Advice - Your Rope

The Fetishisation of Suspension Ties

I think this term in the title is valid. Suspension ties are being fetishised. They are being promoted as the best thing in rope spaces. It looks delicious and thirsty people want a mouthful . It is a goal many riggers and bottoms aspire towards. There is a lot of validation of this when we get to that level. Though, in reality, once I reached there, just as much as other parts of rope journeys, I realised just how little I know and how the practices and guidelines change. The more you know, the more you realise you don’t know.

I thought of this term whilst messaging an online friend about rope and nerve problems, because he had encountered it very recently. I had just been teaching my class on rope safety and how our bodies are in rope the day before, so this topic was very fresh in my mind. The day before that, someone posted a writing on Fetlife about an injury caused by rope play. As we chatted, the friend mentioned how wrist drop and nerve problems are somewhat common. And they are, as we see in incident reports. On reflection, I am genuinely shocked. How can injuries become “normalised” when safety and risk mitigations are the primary concerns of rope players? We have a duty to avoid harm. Otherwise, it is abuse. What is going on that the need to suspend is more important than safety?

I know people will take their own risks in the rope they do. I’m not in the business of telling people what to do. I will draw on safety advice and offer it wherever it is wanted, though. Because rope play is edge play; meaning it’s the type of play that can leave long term problems and potentially be fatal, if you don’t know what you are doing. And, to be frank, most people don’t. They don’t know the risks they are taking. They haven’t had that level of education or mentorship. Or it didn’t sink in yet. It is a lot to absorb. Or, most likely, people get carried away with their fantasies.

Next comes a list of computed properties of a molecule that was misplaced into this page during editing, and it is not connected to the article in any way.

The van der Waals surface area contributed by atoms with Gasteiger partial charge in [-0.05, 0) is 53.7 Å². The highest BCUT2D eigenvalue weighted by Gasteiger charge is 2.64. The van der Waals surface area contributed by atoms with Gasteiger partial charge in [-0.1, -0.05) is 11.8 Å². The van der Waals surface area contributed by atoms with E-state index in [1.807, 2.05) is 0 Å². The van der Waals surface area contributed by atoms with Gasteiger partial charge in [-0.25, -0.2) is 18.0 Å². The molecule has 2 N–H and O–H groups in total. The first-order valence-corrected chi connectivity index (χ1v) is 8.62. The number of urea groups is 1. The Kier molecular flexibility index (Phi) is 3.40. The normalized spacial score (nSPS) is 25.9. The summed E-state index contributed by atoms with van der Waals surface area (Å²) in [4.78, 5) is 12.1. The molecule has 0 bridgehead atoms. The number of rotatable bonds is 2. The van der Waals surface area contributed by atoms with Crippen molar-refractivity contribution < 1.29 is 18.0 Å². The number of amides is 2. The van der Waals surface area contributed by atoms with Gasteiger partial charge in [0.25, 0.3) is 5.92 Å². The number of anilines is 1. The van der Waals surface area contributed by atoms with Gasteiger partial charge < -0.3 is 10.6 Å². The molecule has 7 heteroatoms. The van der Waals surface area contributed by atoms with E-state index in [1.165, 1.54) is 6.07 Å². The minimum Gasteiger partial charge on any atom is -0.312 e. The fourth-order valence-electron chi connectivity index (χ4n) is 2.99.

Fantasies. It is just that. It is common that people join rope and kink spaces because of posts they have seen on the internet. And on joining the scene, they see all those things in person and looking ruddy awesome. We want that. We want to experience those amazing scenes. We want to be cool, like those popular people doing rope. We want in.

Why wouldn’t we? YouTube has amazing content. There’s books. There’s classes. There’s really lovely people skill sharing. It is possible. It can be within arms reach. So we reach.